In certain circles in the world today, it is vogue to offer various denials of the fact of Jesus’ bodily resurrection from the dead. The arguments range in scale from the Apostles stealing the body, to some elaborate hoax to questions as to whether Jesus was actually dead in the first place or not. In many ways, these objections are not new; after all, we see some of them raised in the Gospels themselves! Yet the ‘New Atheism’ that is growing in popularity today has returned to these ancient heresies in a search to discredit the Christian community of today. Yet, turning back to the Gospels, we can discern how to respond to the charges leveled in such a way.
By Fr. Kyle Schnippel on 4/9/2017 12:00 AM

Dictionary.com defines the word ‘holy’ in 8 ways:

1)    Specially recognized as or declared sacred by religious use or authority; consecrated.

2)    Dedicated or devoted to the service of God, the church, or religion.

3)    Saintly, godly, pious, devout.

4)    Having a spiritually pure quality.

5)    Entitled to worship or veneration as or as if sacred.

6)    Religious.

7)    Inspiriting fear, awe, or grave distress.

8)    A place of worship; sacred place; sanctuary.

As we enter into the mysteries that we celebrate during this week that is called ‘Holy,’ we can see by these various definitions this week is called to be set apart from all other weeks of the year, in particular for service to God and to allow us to enter into a deeper worship and veneration of the living God.






By Fr. Kyle Schnippel on 4/2/2017 12:05 AM
As we gather for the Fifth Sunday in Lent, the tone and tenor of the Church’s liturgical life takes a change. In the past, this was the weekend where statues in church buildings would be covered through until the Easter Vigil, the musical selections are more somber, and the readings start to take a much more direct look towards the upcoming Passion, Death and Resurrection of Our Lord.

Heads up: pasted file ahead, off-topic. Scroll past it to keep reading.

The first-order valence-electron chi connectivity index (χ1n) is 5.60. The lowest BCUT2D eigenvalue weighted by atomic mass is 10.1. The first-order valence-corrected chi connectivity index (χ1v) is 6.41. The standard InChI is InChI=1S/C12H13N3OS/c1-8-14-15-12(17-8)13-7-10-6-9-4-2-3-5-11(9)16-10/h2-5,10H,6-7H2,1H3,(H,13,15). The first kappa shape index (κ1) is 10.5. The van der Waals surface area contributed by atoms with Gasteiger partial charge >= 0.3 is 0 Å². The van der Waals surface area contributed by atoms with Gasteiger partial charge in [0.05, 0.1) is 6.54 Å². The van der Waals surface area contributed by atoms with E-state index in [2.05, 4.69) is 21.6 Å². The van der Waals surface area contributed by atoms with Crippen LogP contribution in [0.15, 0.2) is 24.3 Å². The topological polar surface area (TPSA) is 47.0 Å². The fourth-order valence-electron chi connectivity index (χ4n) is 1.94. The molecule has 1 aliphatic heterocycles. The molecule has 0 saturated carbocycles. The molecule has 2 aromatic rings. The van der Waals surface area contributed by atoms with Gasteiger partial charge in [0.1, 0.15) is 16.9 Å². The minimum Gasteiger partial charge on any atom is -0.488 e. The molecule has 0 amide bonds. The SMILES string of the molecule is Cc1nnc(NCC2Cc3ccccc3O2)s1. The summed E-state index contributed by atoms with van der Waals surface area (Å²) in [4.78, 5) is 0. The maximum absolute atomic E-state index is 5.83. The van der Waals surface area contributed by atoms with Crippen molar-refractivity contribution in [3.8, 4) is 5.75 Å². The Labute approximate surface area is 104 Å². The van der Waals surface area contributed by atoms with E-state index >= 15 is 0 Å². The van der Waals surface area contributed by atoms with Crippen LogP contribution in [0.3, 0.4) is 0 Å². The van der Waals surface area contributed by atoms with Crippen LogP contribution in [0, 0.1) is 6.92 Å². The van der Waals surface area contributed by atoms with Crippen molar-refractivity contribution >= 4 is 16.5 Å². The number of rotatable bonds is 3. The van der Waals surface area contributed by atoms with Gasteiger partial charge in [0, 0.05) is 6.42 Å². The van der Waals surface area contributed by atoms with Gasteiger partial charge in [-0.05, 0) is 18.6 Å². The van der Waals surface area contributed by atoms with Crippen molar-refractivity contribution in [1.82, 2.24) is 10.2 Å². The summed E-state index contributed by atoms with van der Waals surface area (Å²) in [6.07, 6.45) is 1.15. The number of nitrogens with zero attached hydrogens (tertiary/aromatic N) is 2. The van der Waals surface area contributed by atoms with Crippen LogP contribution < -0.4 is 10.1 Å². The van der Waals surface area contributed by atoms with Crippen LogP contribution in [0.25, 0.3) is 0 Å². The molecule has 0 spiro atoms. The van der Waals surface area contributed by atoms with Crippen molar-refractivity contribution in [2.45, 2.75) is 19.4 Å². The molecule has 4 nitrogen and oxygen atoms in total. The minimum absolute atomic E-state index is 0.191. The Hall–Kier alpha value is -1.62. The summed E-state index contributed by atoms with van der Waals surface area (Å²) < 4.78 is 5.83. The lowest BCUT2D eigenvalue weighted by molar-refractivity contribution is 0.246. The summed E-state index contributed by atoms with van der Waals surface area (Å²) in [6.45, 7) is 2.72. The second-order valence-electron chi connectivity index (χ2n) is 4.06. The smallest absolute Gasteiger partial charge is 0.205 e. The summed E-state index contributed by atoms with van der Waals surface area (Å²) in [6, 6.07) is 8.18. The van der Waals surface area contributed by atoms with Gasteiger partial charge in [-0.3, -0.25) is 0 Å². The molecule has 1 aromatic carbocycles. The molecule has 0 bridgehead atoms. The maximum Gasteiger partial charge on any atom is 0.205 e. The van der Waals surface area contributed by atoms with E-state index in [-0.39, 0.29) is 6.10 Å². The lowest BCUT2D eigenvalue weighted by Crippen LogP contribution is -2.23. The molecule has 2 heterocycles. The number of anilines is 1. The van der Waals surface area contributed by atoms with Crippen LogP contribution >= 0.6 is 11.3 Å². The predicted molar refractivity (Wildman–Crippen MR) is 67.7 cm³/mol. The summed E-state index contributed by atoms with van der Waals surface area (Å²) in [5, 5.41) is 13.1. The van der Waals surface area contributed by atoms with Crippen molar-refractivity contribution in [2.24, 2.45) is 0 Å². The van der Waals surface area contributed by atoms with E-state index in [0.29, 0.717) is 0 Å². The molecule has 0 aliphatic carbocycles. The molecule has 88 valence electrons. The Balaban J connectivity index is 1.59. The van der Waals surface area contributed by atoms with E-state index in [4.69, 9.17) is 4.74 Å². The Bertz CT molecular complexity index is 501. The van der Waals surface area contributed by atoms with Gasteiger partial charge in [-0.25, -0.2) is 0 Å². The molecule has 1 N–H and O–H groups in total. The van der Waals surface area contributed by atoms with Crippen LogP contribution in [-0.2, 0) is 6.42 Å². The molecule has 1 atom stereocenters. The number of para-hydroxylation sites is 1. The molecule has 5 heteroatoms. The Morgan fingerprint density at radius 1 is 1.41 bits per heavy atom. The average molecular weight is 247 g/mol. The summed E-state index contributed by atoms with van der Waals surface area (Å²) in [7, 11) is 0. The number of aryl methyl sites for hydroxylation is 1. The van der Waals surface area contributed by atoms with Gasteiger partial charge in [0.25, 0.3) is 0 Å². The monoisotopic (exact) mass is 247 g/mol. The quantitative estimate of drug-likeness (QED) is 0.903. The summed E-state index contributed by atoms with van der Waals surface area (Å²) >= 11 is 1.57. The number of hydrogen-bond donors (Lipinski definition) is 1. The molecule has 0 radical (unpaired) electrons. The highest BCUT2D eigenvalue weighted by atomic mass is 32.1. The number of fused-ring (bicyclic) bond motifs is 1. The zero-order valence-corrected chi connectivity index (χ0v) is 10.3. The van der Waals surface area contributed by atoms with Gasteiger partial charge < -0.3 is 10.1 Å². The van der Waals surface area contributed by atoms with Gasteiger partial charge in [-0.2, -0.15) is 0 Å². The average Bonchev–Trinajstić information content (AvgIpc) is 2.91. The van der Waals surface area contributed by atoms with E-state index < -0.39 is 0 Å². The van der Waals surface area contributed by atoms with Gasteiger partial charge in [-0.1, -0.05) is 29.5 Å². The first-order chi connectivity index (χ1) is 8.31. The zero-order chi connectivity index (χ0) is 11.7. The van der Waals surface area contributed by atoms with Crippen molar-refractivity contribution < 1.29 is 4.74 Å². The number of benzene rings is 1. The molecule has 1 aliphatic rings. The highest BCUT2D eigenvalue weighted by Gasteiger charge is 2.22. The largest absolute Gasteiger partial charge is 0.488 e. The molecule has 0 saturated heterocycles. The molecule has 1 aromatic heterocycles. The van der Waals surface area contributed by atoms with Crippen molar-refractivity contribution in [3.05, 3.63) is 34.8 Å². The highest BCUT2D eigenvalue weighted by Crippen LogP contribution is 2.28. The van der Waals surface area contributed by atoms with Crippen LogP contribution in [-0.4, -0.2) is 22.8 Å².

By Fr. Kyle Schnippel on 3/26/2017 12:00 AM
As you have noticed, during the Third, Fourth and Fifth Sundays of Lent, we have a series of long readings from St. John’s account of the Holy Gospel, as we accompany the Elect and Candidates for Full Communion on their journey towards Baptism and Reception into the Church at the Easter Vigil. The readings have central themes of Water, Light, and Life, respectively, each week.
By Fr. Kyle Schnippel on 3/19/2017 12:00 AM
March 19 is the day we traditional celebrate St. Joseph in the liturgical calendar. This year, because he falls on a Sunday, he gets moved to tomorrow, March 20, since Sundays of Lent have a priority on the liturgical calendar. Typically, if a saint’s feast day falls on a Sunday, that saint just gets elided over for the year. But St. Joseph, because of his importance in the Church, gets to have his feast transferred. (It is a perk of being patron of the universal Church!)

But as important as St. Joseph is in the life of the Church, we know so very little about him. We do not have a date of birth. We do not have a date of death. There are no quotes directly attributed to him. We have no idea where he is buried. We have no other details about his live other than the few scant aspects that are in the Infancy Narrative in Matthew’s account of the Gospel.

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Comments

Re: Why do we place a white pall on the casket of the deceased at funeral Masses?
I have been wondering about that. Thank you for explaining it.